Some things cannot be automatically determined, and it appears (from my skimpy knowledge) that systemd is attempting to automatically determine everything.
---------- Post added at 11:53 AM ---------- Previous post was at 11:27 AM ----------
After browsing the systemd mail list... I see they too are still having problems with loops.
One added note... the more they expand the configuration file the slower systemd will get. Worst case it will devolve into another shell.
25th March 2011, 07:01 PM
"Some things cannot be automatically determined, and it appears (from my skimpy knowledge) that systemd is attempting to automatically determine everything"
Nope. systemd doesn't do that. You have never filed a single bug report or posted to any place where any systemd developer would actually read it yet you complain about how your vague unspecified issues are not resolved. Need I say more? I rest my case
25th March 2011, 09:39 PM
I wasn't complaining. If I were a systemd user then you bet I would have been giving bug reports.
Just stating what I perceive as severe problems, and having browsed the mailing list, had them confirmed.
Will it get fixed? Probably. Will it be reliable and easy to maintain? That is up in the air.
26th March 2011, 07:24 AM
If you browse a developer mailing list of any software, you will be able to find bugs. That isn't news.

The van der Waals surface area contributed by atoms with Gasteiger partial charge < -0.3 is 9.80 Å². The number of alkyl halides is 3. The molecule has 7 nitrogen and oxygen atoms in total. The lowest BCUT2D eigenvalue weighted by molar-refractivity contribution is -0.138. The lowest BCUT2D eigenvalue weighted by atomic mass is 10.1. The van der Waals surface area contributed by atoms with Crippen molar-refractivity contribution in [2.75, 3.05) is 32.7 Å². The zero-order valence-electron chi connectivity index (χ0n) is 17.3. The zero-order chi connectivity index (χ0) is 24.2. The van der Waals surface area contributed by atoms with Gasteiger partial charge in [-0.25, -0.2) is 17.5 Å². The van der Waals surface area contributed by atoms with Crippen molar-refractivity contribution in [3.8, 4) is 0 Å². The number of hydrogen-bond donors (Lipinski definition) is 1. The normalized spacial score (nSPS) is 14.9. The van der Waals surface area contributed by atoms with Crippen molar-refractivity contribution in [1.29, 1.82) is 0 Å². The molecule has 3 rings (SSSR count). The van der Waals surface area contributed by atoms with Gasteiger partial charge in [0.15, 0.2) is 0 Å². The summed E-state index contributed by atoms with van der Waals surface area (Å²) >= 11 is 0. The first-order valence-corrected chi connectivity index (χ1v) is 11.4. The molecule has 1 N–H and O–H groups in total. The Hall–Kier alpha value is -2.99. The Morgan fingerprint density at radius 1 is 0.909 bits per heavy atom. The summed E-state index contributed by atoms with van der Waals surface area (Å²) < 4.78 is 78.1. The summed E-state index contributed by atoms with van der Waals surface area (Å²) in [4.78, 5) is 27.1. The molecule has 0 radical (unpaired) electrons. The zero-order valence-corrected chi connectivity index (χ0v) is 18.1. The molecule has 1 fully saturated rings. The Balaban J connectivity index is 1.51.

Let's go back to what you said
"They have been ignoring bug reports for a while."
You now admit that you have reported no bugs and don't even use the software. Yet you did clearly complain. This is trolling and I am asking you to stop. If you have a actual problem, point it out and be specific. Perceptions based on a very vague understanding on how the software works and no actual experience does not count.
26th March 2011, 01:50 PM
As I said - "go away, don't bother us, we're busy". Just as you did.
I've worked with PERT chart data (and that is all systemd appears to be) and I know it is hard to setup. I also know you have additional problems with it - having to make branches optional, how to identify loops, what to do with loops, what to do it disconnected branches, tracing...
And having to keep up with the applications that change under you.
It isn't something simple, nor easily configured, nor easily maintained.
And documenting it is even harder.
26th March 2011, 02:34 PM
"As I said - "go away, don't bother us, we're busy". Just as you did."
No. I did not say that nor have you pointed to any systemd developer saying that. You have not asked in any place a systemd developer could answer your questions. You have not filed a single bug report nor have you posted a single mail in the systemd developer mailing list. So stop your misleading claims or point out the evidence.
26th March 2011, 03:12 PM
I'll repeat for the last time.
Where is the design documentation on how it works, how to debug the flow, and how to use it?
26th March 2011, 03:17 PM
I will repeat for the last time, ask in the systemd developer mailing list if you have questions. This is a end user forum. Not a developers forum.
All available documentation is linked from
I am closing this thread